In 2003, God led my wife Anjali and me to quit our jobs and get involved in His ministry on a full time basis. So before committing to anything, we spent days and weeks praying and asking God for specific direction. Finally, God challenged us to start an English church in Tambaram. At that time, it didn’t seem like a grand idea because there weren’t many English speaking people in this neighborhood. But God asked us to fill in the gaps and we obeyed Him. Today, he has built His Church to this stage.

Hosea 7 says that ‘Ephraim compromised and he is a half baked cake. Foreigners have consumed his bread and he hasn’t noticed or realized’. When we do not understand God’s calling, we will be very poorly prepared for the challenges facing us.

In the book of Acts we read about how Paul walked around the city of Athens and noticed an altar to ‘an unknown God’. He picked that point and used it effectively in his sermon to Athens by telling them that the unknown God they were worshipping is actually Jesus Christ. Therefore, preparation is very essential.

Recently, one of our members led a session during the 21 days prayer organized by the church. On one of those days, she attended a job interview. She had prepared well. At the interview, to her surprise, the interviewer happened to be another church member who had seen her in church the previous day! Needless to say, God granted her favor before them and she was able to get the job. God honored her heart that was dedicated to Him and that was prepared to work hard.

  1. ENTRY EVEN THROUGH A SMALL HOLE

A serpent can enter through even the tiniest of holes. God wants us to be faithful over the tiny, little things in our lives before He brings bigger opportunities our way.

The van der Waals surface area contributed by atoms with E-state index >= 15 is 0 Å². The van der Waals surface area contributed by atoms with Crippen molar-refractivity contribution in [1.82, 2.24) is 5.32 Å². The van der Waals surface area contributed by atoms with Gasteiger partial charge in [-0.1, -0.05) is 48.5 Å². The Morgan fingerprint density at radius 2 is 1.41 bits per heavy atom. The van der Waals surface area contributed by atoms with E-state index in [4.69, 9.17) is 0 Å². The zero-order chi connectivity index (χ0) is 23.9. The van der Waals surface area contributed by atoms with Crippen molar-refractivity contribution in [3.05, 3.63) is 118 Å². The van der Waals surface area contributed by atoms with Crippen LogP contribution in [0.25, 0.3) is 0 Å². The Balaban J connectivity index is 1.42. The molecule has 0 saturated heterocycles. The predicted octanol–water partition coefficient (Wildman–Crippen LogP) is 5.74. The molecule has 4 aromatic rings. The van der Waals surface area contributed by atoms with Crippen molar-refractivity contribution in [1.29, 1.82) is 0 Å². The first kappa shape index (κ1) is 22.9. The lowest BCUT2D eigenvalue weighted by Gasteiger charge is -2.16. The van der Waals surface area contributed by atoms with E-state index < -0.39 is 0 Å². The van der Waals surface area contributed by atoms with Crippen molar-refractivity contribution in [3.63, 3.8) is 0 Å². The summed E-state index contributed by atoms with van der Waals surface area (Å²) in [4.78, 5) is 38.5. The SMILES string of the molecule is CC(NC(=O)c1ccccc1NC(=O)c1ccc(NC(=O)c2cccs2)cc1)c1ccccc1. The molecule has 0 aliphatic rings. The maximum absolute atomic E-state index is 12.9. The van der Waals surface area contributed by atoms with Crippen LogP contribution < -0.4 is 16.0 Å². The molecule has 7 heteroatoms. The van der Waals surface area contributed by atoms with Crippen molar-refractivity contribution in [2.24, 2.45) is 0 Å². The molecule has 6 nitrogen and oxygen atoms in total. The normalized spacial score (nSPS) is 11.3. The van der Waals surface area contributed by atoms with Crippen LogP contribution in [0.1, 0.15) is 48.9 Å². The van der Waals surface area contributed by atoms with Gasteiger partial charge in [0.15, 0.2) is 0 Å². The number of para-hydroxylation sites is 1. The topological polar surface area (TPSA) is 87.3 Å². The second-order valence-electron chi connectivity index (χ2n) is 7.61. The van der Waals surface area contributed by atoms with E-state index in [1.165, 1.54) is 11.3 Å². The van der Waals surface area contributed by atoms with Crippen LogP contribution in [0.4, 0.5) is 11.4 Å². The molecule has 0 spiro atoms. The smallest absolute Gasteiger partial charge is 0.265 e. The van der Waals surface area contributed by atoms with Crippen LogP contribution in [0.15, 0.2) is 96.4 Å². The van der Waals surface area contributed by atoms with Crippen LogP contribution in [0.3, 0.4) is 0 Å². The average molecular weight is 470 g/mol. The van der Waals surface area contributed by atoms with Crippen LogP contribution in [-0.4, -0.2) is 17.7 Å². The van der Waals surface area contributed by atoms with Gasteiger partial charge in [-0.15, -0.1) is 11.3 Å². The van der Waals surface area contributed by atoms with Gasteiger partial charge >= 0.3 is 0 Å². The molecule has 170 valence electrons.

Jesus asked for a small glass of water from the woman at the well. That request opened the door for an opportunity to engage with her about the Gospel. Let us look around carefully at the opportunities that God gives us.

  1. SMALL MOUTH YET CAN SWALLOW A BIG PREY

Jesus entered the land of Samaria asking for just some water to drink, but by the time He left, the whole area had heard about the Messiah. The Bible says in Acts that even King Agrippa told Paul that if he kept speaking then he would convince him to be a Christian! Despite the threat of persecution, we must be willing to present the Gospel at all times wisely.

CONCLUSION

James 3:13-15 say, Who is wise and understanding among you? Let him show by good conduct that his works are done in the meekness of wisdom.  But if you have bitter envy and self-seeking in your hearts, do not boast and lie against the truth. This wisdom does not descend from above, but is earthly, sensual, demonic’. Our circles of influence might be in our colleges, jobs or schools. Irrespective of where we have been placed, we must apply Godly wisdom in engaging with people. Let us stay far away from earthly wisdom, which leaves us in wretchedness; instead let our lives be modeled after God’s peace giving wisdom.